Fostering and adopting a shelter or rescue dog, while very noble, does come with its challenges. It doesn’t matter if you adopted a Lab, a Greyhound, Ridgeback, or a Mixed-breed, they all have one thing in common: they’ve experienced some unique & often difficult circumstances that caused them to be a shelter/rescue dog. We’ve experienced this ourselves after fostering 12 different dogs from different rescue groups. Our last foster dog was a “foster fail” (we adopted him❤️!).
Many rescue dogs come with “baggage” in the form of physical and/or mental issues oftentimes due to neglect, abuse, or lack of training from their former owners. The older the dog, the harder and longer the journey is to get these rescue dogs back into a form of normal and happy lives.
Many of the rescue dogs will have a form of anxiety which is commonly referred to as separation anxiety. They’ve likely bounced through a few foster & other temporary “homes” before they were lucky enough to be adopted by you. (And God bless you for adopting them!)
To help with separation anxiety, we have found a tired dog is less likely to show anxiety symptoms. And by tired we mean plenty of walks, runs and playing with other dogs if possible. A tired dog is also less likely to “look for trouble” and tear up stuff in your house (usually out of boredom or anxiety).
Another factor in helping with rescue dog anxiety is their diet. Cheaper mass-produced dog foods or kibble can add to a dog’s issues both mentally and physically. If possible, find a premium dog food but also consider switching your dog to a balanced raw food diet.
Check out these article for more info on dog food:
July Fourth is a stressful holiday for a lot of pets. Just like humans, cats and dogs can live with arthritis and anxiety, and one of the most stressful holidays of the year for anxious pets is the Fourth of July.
Fireworks can be very stressful for anxious dogs because of the sudden loud sounds. This can release adrenaline and stress hormones that tell their instincts to run. Unfortunately, that means a lot of dogs run away and go missing over the Fourth of July weekend.
With Independence Day coming up, a lot of pet parents are considering CBD Oil to calm their dogs during fireworks.
Additionally, many rescue dog owners have had success in giving their dogs CBD Oil. CBD Oil from Hemp Extract interacts with a dog’s Endocannabinoid System(ECS). The ECS’s primary function is balancing all of the other systems of the body and for many dogs that are “unbalanced”, CBD Oil can help them get back to a balanced life.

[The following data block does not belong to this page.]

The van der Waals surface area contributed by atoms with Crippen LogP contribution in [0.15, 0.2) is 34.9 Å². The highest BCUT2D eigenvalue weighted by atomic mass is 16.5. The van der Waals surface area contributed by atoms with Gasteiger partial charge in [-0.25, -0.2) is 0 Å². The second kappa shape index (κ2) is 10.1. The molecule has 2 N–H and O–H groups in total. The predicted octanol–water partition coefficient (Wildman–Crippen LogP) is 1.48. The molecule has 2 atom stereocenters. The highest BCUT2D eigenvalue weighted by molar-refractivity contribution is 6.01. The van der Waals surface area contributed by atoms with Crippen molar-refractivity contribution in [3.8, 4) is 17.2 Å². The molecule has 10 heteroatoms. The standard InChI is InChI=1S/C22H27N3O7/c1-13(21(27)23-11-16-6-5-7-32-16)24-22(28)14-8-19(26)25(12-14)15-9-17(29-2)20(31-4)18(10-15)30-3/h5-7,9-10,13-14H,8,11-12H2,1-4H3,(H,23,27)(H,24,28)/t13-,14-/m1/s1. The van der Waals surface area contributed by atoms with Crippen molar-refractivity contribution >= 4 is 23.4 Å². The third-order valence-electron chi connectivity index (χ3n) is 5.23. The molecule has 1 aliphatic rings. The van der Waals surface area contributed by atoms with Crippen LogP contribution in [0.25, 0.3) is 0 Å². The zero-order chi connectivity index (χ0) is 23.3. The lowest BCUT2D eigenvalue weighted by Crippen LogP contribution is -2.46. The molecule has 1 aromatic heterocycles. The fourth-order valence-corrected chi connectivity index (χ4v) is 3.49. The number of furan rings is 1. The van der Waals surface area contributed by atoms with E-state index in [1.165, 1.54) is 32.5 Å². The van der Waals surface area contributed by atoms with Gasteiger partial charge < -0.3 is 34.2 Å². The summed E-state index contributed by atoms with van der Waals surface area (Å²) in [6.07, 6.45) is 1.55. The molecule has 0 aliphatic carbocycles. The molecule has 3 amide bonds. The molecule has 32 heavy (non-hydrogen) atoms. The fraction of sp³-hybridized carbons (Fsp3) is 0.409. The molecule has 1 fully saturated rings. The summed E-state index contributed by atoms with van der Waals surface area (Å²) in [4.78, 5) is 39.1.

A great example is Duke. Duke is a rescue Rhodesian Ridgeback from Texas who spent most of the first 10 months of his life on a run lead. His owners could no longer handle him because he was jumping and generally “out of control”. After being fostered and then adopted, his new owners put him on CBD (after speaking with their vet), changed him over to a raw food diet, and began training him and working with him every day. In less than a year, Duke went from being un-walkable to traveling over 6000 miles on an RV trip, hiking beautiful trails in Colorado, Wyoming, Montana & South Dakota. Some of those RV travel days were over 8 hours on the road!
Another example is Monty, a greyhound rescue. Monty exhibited high anxiety and stress when
inside the house. He was very nervous to walk down hallways, between living room furniture, and even doorways. Interestingly, he was very comfortable and in his element outdoors. They tried training techniques, homeopathic medicines, and essential oils, to no avail. After a few months on CBD, Monty now enters the living room and is able to be more relaxed indoors!
Duke’s owners were so happy & impressed with how it helped Duke, they started their own brand of CBD for Dogs called Duke’s Naturals! If you want to try CBD for your Dog, Duke is offering our viewers 50% off your first order using discount code HEALTHYDOG50